This week researchers at the Duke University Center for Child and Family Policy published the results of a new study that show children who were enrolled in North Carolina’s early childhood programs “performed better throughout elementary school, with gains lasting through fifth grade, according to a study by Duke University researchers,” according to the Raleigh News & Observer.
More than 1 million children born between 1988 and 2000 were studied, and researchers discovered that those who had been in the state preschool programs had higher test scores, less grade retention and fewer special education placements through fifth grade.
The new research seems to contradict studies in other states that suggest the benefits of pre-K may fade over time. Duke researchers say the positive effects for North Carolina children held steady or even grew over the years.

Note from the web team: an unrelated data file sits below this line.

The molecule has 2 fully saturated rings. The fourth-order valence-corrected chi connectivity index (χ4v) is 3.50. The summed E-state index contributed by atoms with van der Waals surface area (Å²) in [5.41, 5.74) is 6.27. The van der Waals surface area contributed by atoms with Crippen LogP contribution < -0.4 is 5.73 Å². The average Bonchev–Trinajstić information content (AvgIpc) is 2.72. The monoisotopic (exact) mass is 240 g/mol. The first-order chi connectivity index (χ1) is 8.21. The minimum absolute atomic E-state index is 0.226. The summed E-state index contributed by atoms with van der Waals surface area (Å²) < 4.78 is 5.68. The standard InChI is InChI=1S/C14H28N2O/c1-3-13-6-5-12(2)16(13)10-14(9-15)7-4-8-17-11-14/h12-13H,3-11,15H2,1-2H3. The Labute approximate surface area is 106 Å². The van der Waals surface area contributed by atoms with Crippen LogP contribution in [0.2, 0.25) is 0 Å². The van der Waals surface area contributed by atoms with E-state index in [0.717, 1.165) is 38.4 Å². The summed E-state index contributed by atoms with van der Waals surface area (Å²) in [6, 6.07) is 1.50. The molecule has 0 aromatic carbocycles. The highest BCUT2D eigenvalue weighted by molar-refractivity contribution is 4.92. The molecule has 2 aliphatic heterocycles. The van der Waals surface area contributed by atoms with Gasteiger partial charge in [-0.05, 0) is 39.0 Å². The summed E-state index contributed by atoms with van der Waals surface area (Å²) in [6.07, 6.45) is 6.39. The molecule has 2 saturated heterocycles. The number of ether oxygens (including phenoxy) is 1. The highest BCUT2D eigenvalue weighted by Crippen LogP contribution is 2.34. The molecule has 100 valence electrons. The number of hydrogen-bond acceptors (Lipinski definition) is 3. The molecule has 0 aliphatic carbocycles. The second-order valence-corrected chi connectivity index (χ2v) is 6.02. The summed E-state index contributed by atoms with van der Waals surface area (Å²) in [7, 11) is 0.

Children living in counties with average levels of Smart Start and More at Four funding saw improved educational outcomes by the end of fifth grade – a gain of six months of reading instruction and three months in math, according to the study. The children also had significantly higher math and reading scores in grades three, four and five.
“These programs in North Carolina are having the impact they were intended to have,” said the study’s lead author, Kenneth Dodge, professor of public policy, psychology and neuroscience at Duke. “These are investments worth making.”
Both programs reduced the odds that children would end up in special education. The impact was most pronounced among More at Four participants, whose chance of special education placement was cut by 48 percent in fifth grade. Their chance of being held back during elementary school was lowered by 29 percent.
The researchers found the state’s investment in both programs totaled an average of $2,200 per child during the 13-year study period.
Smart Start began in 1993 and expanded to all 100 N.C. counties beginning in the 1998-99 school year. It is focused on child care, health and screening services for children from birth to age 5.